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boat people

boat people, term used to describe the Indochinese refugees who fled Communist rule after the Vietnam War (1975) in small boats and the many ethnic Chinese who left Vietnam similarly after China's invasion of Vietnam in 1979. More than one million people became refugees. Many perished, and others, upon reaching other Southeast Asian countries, discovered they could not remain permanently. The United States, Canada, and other nations accepted most of the refugees in the late 1970s and the 1980s. Although people continued to flee Vietnam into the mid-1990s, nearly all later boat people have been regarded as economic, not political, refugees. In 1996 the United Nations decided to end the financing of the camps holding the remaining 40,000 boat people, and Hong Kong, Thailand, Indonesia, Malaysia, and the Philippines returned most of the remaining refugees to Vietnam. The term boat people has also been used to describe political and economic refugees from other areas, such as Haiti, Africa and the Middle East, and Myanmar, who fled their homelands by similar means.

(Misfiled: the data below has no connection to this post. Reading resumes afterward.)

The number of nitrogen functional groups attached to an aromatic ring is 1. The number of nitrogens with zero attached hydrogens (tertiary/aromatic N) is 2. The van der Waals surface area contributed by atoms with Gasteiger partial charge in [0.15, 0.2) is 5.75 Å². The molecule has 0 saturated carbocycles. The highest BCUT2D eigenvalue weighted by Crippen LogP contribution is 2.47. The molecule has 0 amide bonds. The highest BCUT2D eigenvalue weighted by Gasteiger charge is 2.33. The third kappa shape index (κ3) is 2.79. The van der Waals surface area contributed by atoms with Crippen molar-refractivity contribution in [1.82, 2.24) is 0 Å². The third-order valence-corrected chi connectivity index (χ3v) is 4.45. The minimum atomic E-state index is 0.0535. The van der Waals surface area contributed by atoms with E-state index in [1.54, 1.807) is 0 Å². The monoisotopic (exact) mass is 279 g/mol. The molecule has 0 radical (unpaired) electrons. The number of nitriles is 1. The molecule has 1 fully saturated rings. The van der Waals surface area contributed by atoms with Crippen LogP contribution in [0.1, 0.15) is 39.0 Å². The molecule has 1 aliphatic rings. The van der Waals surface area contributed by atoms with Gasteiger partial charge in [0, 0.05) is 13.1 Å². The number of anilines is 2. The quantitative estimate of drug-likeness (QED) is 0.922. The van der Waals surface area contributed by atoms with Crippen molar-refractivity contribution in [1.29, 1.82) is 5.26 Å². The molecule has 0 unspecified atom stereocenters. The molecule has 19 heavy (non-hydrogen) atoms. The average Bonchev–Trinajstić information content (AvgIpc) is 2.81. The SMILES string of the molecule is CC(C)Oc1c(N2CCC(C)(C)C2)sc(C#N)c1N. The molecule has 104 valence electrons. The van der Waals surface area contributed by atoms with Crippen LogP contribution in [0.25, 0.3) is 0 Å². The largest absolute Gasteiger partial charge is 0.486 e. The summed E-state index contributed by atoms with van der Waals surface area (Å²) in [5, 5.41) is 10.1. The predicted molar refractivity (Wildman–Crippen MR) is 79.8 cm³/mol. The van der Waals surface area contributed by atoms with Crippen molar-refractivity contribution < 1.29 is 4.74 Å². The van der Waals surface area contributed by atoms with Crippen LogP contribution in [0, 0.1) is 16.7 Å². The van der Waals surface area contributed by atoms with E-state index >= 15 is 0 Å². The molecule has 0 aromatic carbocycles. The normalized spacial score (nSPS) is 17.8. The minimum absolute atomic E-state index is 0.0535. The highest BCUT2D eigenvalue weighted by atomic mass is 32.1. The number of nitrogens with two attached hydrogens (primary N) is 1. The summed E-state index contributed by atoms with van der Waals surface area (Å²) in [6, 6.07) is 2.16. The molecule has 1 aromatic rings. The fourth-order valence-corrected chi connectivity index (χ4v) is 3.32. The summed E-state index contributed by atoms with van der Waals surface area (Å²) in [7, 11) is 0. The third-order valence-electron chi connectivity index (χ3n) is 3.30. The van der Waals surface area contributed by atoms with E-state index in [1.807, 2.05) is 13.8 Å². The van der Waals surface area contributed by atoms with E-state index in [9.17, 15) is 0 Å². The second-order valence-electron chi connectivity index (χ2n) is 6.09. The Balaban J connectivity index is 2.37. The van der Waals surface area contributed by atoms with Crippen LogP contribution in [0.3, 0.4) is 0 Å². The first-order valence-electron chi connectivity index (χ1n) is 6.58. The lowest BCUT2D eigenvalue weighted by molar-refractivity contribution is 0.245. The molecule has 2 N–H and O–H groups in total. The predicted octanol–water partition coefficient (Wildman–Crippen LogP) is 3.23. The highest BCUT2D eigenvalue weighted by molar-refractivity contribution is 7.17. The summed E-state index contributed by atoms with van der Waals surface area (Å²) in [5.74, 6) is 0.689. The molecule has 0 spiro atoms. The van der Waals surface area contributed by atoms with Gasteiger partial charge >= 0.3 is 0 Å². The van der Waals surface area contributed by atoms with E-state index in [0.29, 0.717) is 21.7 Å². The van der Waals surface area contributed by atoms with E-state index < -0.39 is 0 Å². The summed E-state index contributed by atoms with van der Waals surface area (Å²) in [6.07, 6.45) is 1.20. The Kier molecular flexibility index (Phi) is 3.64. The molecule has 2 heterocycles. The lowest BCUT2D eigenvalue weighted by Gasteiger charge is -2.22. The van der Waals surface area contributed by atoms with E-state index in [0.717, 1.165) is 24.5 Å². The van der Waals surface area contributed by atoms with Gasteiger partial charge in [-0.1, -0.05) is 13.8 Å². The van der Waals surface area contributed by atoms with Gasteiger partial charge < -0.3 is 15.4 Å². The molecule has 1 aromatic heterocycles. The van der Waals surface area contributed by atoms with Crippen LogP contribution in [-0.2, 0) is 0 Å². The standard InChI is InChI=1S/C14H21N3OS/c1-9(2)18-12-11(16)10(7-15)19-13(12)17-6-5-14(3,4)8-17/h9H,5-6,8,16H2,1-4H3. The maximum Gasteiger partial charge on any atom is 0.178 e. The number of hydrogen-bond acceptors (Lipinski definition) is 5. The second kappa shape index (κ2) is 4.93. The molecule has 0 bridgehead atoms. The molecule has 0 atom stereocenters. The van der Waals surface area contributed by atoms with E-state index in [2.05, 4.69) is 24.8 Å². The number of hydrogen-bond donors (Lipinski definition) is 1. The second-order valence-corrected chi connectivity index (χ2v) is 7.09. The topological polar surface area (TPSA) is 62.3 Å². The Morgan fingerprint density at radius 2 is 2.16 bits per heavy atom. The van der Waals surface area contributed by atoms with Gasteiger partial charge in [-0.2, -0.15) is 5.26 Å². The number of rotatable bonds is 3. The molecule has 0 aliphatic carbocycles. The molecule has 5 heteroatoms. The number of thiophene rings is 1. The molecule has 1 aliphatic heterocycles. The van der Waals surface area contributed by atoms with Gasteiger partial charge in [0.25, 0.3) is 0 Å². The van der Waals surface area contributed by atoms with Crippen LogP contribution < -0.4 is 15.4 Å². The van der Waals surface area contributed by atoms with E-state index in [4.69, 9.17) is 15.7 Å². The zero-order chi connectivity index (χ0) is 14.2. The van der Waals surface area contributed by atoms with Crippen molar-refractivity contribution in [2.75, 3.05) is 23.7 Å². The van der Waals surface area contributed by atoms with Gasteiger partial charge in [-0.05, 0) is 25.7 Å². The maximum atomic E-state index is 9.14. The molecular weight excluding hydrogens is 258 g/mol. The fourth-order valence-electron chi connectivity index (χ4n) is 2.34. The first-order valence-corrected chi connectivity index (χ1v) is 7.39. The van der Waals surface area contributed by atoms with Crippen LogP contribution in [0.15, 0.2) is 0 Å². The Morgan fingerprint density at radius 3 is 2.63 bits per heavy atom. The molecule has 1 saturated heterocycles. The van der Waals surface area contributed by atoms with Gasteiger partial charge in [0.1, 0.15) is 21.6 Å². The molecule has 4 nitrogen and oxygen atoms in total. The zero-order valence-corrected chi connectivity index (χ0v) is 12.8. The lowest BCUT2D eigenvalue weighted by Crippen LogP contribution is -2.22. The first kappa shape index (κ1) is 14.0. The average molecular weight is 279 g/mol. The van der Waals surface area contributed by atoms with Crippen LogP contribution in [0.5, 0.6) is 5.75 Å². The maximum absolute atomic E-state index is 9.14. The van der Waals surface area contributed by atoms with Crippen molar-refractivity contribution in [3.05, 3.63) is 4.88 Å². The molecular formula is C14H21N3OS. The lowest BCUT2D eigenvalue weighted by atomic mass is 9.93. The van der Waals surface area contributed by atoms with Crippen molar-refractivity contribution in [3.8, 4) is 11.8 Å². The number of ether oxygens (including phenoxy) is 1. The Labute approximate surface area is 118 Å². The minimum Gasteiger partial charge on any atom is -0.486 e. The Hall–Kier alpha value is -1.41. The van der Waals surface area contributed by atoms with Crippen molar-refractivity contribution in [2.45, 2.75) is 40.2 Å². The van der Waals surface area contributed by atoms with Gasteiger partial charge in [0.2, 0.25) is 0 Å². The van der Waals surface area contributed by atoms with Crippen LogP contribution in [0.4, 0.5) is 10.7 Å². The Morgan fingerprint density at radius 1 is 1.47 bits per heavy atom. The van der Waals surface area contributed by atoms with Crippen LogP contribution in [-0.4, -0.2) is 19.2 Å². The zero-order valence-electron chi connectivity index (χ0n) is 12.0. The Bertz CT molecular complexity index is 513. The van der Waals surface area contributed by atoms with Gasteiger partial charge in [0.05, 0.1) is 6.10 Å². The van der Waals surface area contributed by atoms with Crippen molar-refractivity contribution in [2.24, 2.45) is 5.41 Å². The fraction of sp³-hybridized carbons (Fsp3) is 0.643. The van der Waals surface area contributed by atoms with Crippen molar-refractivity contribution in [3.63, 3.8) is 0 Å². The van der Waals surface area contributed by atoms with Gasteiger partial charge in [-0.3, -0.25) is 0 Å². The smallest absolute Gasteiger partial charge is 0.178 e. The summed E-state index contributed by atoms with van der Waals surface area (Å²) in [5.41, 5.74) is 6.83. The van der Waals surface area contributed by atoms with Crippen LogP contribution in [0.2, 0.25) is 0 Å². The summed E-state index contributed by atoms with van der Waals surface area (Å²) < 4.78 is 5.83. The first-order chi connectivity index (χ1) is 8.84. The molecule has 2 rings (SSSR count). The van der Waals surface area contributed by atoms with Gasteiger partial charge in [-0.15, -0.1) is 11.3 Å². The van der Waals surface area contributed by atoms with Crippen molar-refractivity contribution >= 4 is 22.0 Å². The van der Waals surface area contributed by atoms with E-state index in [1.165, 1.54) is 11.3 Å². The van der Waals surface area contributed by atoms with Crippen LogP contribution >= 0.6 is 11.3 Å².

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boat people

boat people Refugees that flee their country by sea to avoid political persecution, or to find greater economic opportunities. The term is closely associated with South Vietnamese refugees, of whom, since 1975, c.150,000 sailed to Hong Kong and other Southeast Asian countries. Other boat people include Cubans and Haitians attempting to reach the USA, usually Florida.

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boat people

boat peo·ple • pl. n. refugees who have left a country by sea, in particular the Vietnamese who fled in small boats to Hong Kong, Australia, and elsewhere after the conquest of South Vietnam by North Vietnam in 1975.

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